Yet, the book is infused with interesting case studies involving some major Nigerian online newer media personalities and brands, such as Abdusalam Idris (Alhaji Beardless Smallie), who became a popular influencer by compiling stories and happenings that were trending and configuring them into threads on Twitter (X), and Tunde Oluwa Adekunle (Tunde Ednut), the content curator named the Most Searched Media Personality at the Net Honours Class of 2021. Also, there is Linda Ikeji, who has become a wealthy Banana Island-based blogger, even though she had started off by catching fun online as she whiled away time before converting her online passion into a huge money-making machine. Then, there is Seun Osewa, the founder of Nairaland, who has built a platform with enormous potential.

In Chapters 14 and 15, the book expands its grand narrative through the stories of select icons within the legacy media space in Nigeria and beyond, who the author engages in conversations around their professional worldview and practice. These include Pulitzer winning journalist, Dele Olojede; incisive columnist and scholar, Abimbola Adelakun; and the first female editor of The PUNCH newspaper, Toyosi Ogunseye. More so, there is the dialogue with the foremost scholar, historian and mentor, Professor Toyin Falola, and Tunde Odediran, presently a tech guru in the United States.

This effortlessly qualifies this great endeavour as a necessary toolbox and recommended text for media schools. The fact is that in this age in which the functional aspects of knowledge is being emphasised, as the necessity of marrying theoretical explorations with the entrepreneurship ken, thereby honing pathways for the future self-reliance of students, it will be invaluable to introduce “Writing for Media” into the Communications curricula of tertiary institutions in Nigeria and beyond.

Many will enjoy Writing for the Media and Monetising It, as it is narrated in such a way that not only comes out beautifully, but also encourages easy, leisurely reading. As the facts unfold in the main plot, they roll into give-away tips and summaries that the writer punctuates all the chapters with, in the manner of a training manual seeking to prepare its inductees into a durable media relevance that equally unleashes money-making excellence. This effortlessly qualifies this great endeavour as a necessary toolbox and recommended text for media schools. The fact is that in this age in which the functional aspects of knowledge is being emphasised, as the necessity of marrying theoretical explorations with the entrepreneurship ken, thereby honing pathways for the future self-reliance of students, it will be invaluable to introduce Writing for Media into the Communications curricula of tertiary institutions in Nigeria and beyond.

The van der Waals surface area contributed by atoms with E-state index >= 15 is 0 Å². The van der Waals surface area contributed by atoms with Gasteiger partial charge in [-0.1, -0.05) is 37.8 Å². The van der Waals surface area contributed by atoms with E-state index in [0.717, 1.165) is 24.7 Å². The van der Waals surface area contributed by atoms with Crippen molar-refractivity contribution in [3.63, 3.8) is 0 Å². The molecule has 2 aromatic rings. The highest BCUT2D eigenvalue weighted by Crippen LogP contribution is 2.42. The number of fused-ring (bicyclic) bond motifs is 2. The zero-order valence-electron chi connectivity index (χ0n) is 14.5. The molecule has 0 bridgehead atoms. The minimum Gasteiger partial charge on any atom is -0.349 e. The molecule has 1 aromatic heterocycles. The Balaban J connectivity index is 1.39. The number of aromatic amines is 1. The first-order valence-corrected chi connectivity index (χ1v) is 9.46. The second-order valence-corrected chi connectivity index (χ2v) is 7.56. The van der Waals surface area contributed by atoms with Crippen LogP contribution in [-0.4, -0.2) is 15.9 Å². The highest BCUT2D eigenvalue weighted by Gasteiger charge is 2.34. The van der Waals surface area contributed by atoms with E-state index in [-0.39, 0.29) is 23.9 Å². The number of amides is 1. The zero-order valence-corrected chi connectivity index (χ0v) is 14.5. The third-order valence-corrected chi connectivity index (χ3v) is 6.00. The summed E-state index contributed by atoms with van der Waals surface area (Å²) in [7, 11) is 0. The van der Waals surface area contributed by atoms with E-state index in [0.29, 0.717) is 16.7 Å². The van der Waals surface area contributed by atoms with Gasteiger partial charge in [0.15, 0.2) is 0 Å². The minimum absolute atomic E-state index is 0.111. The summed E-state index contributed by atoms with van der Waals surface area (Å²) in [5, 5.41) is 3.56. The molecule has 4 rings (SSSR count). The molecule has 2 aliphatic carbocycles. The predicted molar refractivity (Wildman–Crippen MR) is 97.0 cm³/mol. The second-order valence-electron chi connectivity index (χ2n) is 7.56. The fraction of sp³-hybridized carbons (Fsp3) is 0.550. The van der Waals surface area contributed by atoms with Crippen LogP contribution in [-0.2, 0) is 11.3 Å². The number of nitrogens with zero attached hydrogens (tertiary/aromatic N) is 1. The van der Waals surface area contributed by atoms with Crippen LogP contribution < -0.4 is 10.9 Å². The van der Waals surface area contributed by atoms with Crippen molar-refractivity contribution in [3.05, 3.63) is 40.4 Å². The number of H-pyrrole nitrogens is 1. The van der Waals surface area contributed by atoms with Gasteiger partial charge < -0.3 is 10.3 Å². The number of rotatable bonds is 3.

Overall, Writing for the Media and Monetising It is so phenomenal that subject experts such as the Chief Executive of the Centre for Journalism Innovation and Development (CJID), also a veteran journalist, Dapo Olorunyomi; compelling columnist, Sonala Olumhese; and Professor Abiodun Adeniyi of the Mass Communication department at Base University, Abuja, all have glowing words for the book and its author.
Olorunyomi notes in the “Foreword” that, “The strength of this work lies in the wealth and mélange of resources from personalised accounts, anecdotes and rich references with the lessons and questions that cap each chapter. The personal testimonies of leading lights of the profession, across generational and gender divides, deserve commendation.” On his part, Olumhense writes that, “In this work, he (author) gives back to the Times and Seasons that fostered him by giving to the future: showing how to take your place in the bigger, bolder media, and be directly compensated for it.” And, for Adeniyi, Ishiekwene, “has built a needed intellectual and socioeconomic bridge to link journalists to the new broad world of limitless applications, adaptations, opportunities, entrepreneurship and empowerment.”
Indeed, Writing for the Media and Monetising It is a must-have for anyone who has got anything to do with the media.

– Akeem Lasisi is a notable journalist and performance artist.